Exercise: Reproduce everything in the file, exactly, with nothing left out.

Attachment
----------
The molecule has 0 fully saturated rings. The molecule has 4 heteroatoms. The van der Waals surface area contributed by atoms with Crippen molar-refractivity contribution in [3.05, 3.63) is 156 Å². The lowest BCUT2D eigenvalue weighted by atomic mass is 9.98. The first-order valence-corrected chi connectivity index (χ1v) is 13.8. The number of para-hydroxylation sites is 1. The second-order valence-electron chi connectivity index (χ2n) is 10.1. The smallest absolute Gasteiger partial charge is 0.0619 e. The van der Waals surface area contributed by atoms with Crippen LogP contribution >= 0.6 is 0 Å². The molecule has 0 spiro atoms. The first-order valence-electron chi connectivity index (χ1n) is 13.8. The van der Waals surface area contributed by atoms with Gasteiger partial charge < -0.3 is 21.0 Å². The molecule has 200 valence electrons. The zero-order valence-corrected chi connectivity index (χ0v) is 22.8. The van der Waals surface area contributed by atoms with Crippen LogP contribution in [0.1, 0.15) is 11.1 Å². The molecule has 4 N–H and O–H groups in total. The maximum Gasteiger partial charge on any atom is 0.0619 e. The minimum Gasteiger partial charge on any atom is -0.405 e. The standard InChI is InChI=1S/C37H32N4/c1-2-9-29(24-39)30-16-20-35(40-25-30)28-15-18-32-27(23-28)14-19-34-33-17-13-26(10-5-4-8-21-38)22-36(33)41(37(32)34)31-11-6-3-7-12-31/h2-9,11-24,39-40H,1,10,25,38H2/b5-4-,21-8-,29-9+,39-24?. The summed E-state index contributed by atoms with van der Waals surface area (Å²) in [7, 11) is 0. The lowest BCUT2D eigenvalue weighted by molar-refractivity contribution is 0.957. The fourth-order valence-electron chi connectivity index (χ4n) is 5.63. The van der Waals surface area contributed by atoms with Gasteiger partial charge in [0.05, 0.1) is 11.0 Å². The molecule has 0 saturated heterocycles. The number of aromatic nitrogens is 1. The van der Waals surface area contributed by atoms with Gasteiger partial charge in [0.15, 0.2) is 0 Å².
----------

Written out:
The molecule has 0 fully saturated rings. The molecule has 4 heteroatoms. The van der Waals surface area contributed by atoms with Crippen molar-refractivity contribution in [3.05, 3.63) is 156 Å². The lowest BCUT2D eigenvalue weighted by atomic mass is 9.98. The first-order valence-corrected chi connectivity index (χ1v) is 13.8. The number of para-hydroxylation sites is 1. The second-order valence-electron chi connectivity index (χ2n) is 10.1. The smallest absolute Gasteiger partial charge is 0.0619 e. The van der Waals surface area contributed by atoms with Crippen LogP contribution >= 0.6 is 0 Å². The molecule has 0 spiro atoms. The first-order valence-electron chi connectivity index (χ1n) is 13.8. The van der Waals surface area contributed by atoms with Gasteiger partial charge < -0.3 is 21.0 Å². The molecule has 200 valence electrons. The zero-order valence-corrected chi connectivity index (χ0v) is 22.8. The van der Waals surface area contributed by atoms with Crippen LogP contribution in [0.1, 0.15) is 11.1 Å². The molecule has 4 N–H and O–H groups in total. The maximum Gasteiger partial charge on any atom is 0.0619 e. The minimum Gasteiger partial charge on any atom is -0.405 e. The standard InChI is InChI=1S/C37H32N4/c1-2-9-29(24-39)30-16-20-35(40-25-30)28-15-18-32-27(23-28)14-19-34-33-17-13-26(10-5-4-8-21-38)22-36(33)41(37(32)34)31-11-6-3-7-12-31/h2-9,11-24,39-40H,1,10,25,38H2/b5-4-,21-8-,29-9+,39-24?. The summed E-state index contributed by atoms with van der Waals surface area (Å²) in [7, 11) is 0. The lowest BCUT2D eigenvalue weighted by molar-refractivity contribution is 0.957. The fourth-order valence-electron chi connectivity index (χ4n) is 5.63. The van der Waals surface area contributed by atoms with Gasteiger partial charge in [0.05, 0.1) is 11.0 Å². The molecule has 0 saturated heterocycles. The number of aromatic nitrogens is 1. The van der Waals surface area contributed by atoms with Gasteiger partial charge in [0.15, 0.2) is 0 Å².